The news that David Cameron’s father ran an offshore fund which avoided paying UK tax is not new – four years ago the Guardian published an almost identical story revealing the existence of the “entirely legal network of offshore investment funds set up in tax havens such as Panama City”. The old Guardian story noted that since Ian Cameron passed away “it is unclear which family member owns them” because offshore investments are not included in the family will. Then, as today, Downing Street would not comment as it was a “private matter for the family”.
The ‘new’ information in the Panama Papers is just finer detail on the old story, though Cameron’s spokesman still refuses to comment on whether the PM has money invested in the fund, because they have “responded to these allegations in the past”. That isn’t true, last time they refused to give an answer. It is unlikely that Dave is a beneficiary – that would have been a risk tantamount to political suicide and we know he has since not exactly been rolling in it, the Camerons have largely been supported by Samantha’s father’s money in recent years. In the unlikely event it does emerge that the PM is the direct beneficiary of offshore money he would find himself in a situation similar to the Icelandic premier – he would have to go. It’s no good pretending he addressed this in the past, Cameron has the chance to clear this up once and for all…
On last year’s £27 billion OBR windfall:
What Mr Osborne didn’t tell us yesterday is that rather than finding £27 billion the OBR lost £56 billion down that same sofa. As it happens, the total loss to the sofa across the two fiscal events is £29 billion.
That loss largely arises from changes in assumptions about future productivity growth feeding in to lower economic growth over the rest of the parliament. If the OBR is right about that we should all be worried. This will lead to lower wages and living standards, not just lower tax revenues for the Treasury.”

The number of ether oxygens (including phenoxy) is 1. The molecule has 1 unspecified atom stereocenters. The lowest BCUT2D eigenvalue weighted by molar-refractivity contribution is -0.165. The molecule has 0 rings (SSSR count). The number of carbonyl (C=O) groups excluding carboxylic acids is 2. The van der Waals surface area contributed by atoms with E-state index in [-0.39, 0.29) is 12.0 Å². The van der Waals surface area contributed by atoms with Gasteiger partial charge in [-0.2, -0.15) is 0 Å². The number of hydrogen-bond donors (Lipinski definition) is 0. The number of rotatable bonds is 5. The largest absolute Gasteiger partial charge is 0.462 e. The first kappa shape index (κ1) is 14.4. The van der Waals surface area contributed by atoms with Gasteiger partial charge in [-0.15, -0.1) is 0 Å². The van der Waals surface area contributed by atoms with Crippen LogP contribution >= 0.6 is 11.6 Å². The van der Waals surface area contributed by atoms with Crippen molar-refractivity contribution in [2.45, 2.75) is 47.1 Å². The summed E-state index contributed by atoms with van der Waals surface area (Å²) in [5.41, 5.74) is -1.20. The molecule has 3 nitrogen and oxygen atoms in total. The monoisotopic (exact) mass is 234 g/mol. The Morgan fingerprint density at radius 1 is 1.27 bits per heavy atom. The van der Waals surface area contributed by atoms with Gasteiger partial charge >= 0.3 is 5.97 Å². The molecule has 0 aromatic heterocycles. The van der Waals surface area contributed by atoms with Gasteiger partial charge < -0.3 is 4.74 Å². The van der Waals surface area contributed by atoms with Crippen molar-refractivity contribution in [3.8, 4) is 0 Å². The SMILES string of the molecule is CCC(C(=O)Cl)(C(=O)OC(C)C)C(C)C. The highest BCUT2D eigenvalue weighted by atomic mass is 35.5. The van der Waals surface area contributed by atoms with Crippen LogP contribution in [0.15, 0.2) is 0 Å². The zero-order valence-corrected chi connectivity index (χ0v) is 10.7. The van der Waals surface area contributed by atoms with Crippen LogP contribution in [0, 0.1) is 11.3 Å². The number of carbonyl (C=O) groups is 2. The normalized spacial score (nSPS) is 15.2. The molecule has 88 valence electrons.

On Osborne’s golden public finance rules:
“Mr Osborne had three fiscal rules – the welfare cap; the rule which said debt should fall as a fraction of national income every year; and the rule to get to budget surplus by 2019-20. He broke his welfare cap in November, and it is now broken by a bigger margin. He told us yesterday he is on course to break his debt rule by the end of this month. The surplus rule is the last rule standing.”
On that same subject Dan Jarvis has a good line that “I’ve had goldfish that have lasted longer than Osborne’s rules”….
The EU-enforced tampon tax causing a cross-party rebellion isn’t the only example of Brussels stealth tax imposed in this Budget. Following a decision by the Court of Justice of the EU in June last year, the 20% VAT rate was also forced upon “energy saving materials”, previously taxed at just 5%. People who want to insulate their homes are being whacked by an EU tax hike. Worth reading John Redwood on this – it has gone down like a cup of cold sick with Tory backbenchers.
Other areas covered by the EU’s barmy VAT rules include digital services like Netflix, now charged at the place of purchase. Not only this, British digital businesses selling products in EU member states are subject to local VAT rates, for example Croatian, Danish, and Swedish VAT rates of 25%, or even sky-high Hungarian VAT at 27%.